I'm not at all keen on the level of surveillance we must live with these days, but I have to admit I like to indulge in a little voyeurism now and then. Traffic camera video (yeah, I know, I need a life) provides hours of entertainment, watching cars and trucks careen through intersections or roll over on tight curves. It all looks so neat and tidy until the offending car comes through the red light. Then it's chaos. No rhyme or reason comes from the aftermath, only a question: What was that driver doing or thinking while driving through the intersection against the red light?

The video below, however, is either a triumph of mass hypnosis, or a really sad commentary on how almost all of us drive today.

The video is a five-minute clip taken from a camera perched high above a seemingly rural section of four-lane limited access highway somewhere in Wisconsin. It's snowing, and the road seems to be what the traffic people call center-bare, meaning the lanes are still pretty clearly defined. The visibility, as you can see from the camera, isn't great, but it's nowhere near white-out conditions.

What amazes me is the speed the cars are traveling as the enter the frame from the lower left. Traffic is flowing slowly but smoothly until two clowns roar into the picture, clearly going a lot faster than anyone out there. From the moment of the first fender bender -- precipitated by the above-mentioned clowns (neither emerges unscathed) -- until the lower half of the frame fills with wrecked cars, the speeding cars just keep on coming.

More than a few of the more sensible drivers become victims of circumstance, creamed by a speeding car or by the second or third ricochet from a previous speeding car. A few daredevils try unsuccessfully to weave their way through a maze of disabled vehicles, also unsuccessfully. That only adds to the calamity.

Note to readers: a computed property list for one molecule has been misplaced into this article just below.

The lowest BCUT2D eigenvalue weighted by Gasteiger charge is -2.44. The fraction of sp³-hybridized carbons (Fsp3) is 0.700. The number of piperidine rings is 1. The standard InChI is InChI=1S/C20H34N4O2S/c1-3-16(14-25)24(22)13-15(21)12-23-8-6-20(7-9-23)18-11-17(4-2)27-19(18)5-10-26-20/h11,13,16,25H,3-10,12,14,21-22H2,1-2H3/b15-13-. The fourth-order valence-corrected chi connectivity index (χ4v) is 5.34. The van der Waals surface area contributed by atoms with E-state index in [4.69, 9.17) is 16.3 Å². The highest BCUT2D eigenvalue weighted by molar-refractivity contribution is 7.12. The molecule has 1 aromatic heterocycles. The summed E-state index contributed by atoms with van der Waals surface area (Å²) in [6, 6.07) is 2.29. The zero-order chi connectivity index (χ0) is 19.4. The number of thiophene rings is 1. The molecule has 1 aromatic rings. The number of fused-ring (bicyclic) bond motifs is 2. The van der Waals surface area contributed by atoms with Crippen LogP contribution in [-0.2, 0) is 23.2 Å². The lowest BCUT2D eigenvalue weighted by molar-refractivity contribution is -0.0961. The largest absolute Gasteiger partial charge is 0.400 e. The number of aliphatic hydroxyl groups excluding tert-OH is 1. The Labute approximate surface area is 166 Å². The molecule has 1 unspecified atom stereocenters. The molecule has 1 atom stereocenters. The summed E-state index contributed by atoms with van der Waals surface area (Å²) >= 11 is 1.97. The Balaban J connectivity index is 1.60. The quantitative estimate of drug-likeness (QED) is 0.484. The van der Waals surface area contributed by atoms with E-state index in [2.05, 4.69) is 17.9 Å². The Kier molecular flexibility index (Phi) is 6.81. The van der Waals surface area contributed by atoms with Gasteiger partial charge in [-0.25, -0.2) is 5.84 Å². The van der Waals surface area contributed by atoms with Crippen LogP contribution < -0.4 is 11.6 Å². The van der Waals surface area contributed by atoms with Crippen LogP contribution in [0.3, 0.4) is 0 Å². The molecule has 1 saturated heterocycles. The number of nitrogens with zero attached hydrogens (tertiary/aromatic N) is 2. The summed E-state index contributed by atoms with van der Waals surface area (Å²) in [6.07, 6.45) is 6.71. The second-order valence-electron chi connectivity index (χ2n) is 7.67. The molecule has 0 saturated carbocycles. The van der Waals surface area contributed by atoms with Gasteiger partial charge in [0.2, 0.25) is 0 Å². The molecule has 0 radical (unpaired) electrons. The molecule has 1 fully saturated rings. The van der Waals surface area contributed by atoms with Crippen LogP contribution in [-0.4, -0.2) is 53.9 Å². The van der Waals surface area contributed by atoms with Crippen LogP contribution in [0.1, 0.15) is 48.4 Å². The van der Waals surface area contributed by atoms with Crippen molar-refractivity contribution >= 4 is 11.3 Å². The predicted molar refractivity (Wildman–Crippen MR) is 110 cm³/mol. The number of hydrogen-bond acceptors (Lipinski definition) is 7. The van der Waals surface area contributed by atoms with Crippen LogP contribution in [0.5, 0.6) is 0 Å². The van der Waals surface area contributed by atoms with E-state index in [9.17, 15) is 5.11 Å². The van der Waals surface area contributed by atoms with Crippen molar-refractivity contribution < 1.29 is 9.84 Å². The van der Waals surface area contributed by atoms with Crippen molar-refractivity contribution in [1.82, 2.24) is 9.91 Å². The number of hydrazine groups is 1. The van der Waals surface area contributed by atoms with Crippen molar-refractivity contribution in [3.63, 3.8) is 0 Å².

It's worth noting that three bobtailing trucks enter the picture at an early point. The first is barely able to make a lane change to avoid a stopped car, while the next two come in at a very modest speed, slow right down to nearly a stop, and then proceed to navigate the wreckage and go apparently safely on their way.

There's no trickier condition than bobtailing on snowy, slippery roads. Truck brakes are designed to stop much more weight than a tractor at very slow speeds, so even a gentle application (ABS notwithstanding) comes with some risk. This pair of pros could certainly teach the rest of those goofs a thing or two about winter driving.

At one point, around the 3:30 mark, the scene starts to resemble a snooker table. Cars careening in all directions, only because they came onto the scene too fast and too close the car in front of them.

The video is instructive as it offers a glimpse of the dynamics of a multi-car pile-up. Most if not all of those crashes could have been avoided, I think, had the drivers modulated their speed for the conditions and left enough space between to take decisive and evasive action.

This winter is off to a nasty start weather-wise, so be careful out there. People are gunning for you.   

Author

Jim Park
Jim Park

Jim Park

Truck journalist 13 years, commercial driver 20 years. Joined us in 2007. Specializes in technical/equipment material (including Tire Report), brings real-world perspective to test drives.

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Truck journalist 13 years, commercial driver 20 years. Joined us in 2007. Specializes in technical/equipment material (including Tire Report), brings real-world perspective to test drives.

View Bio
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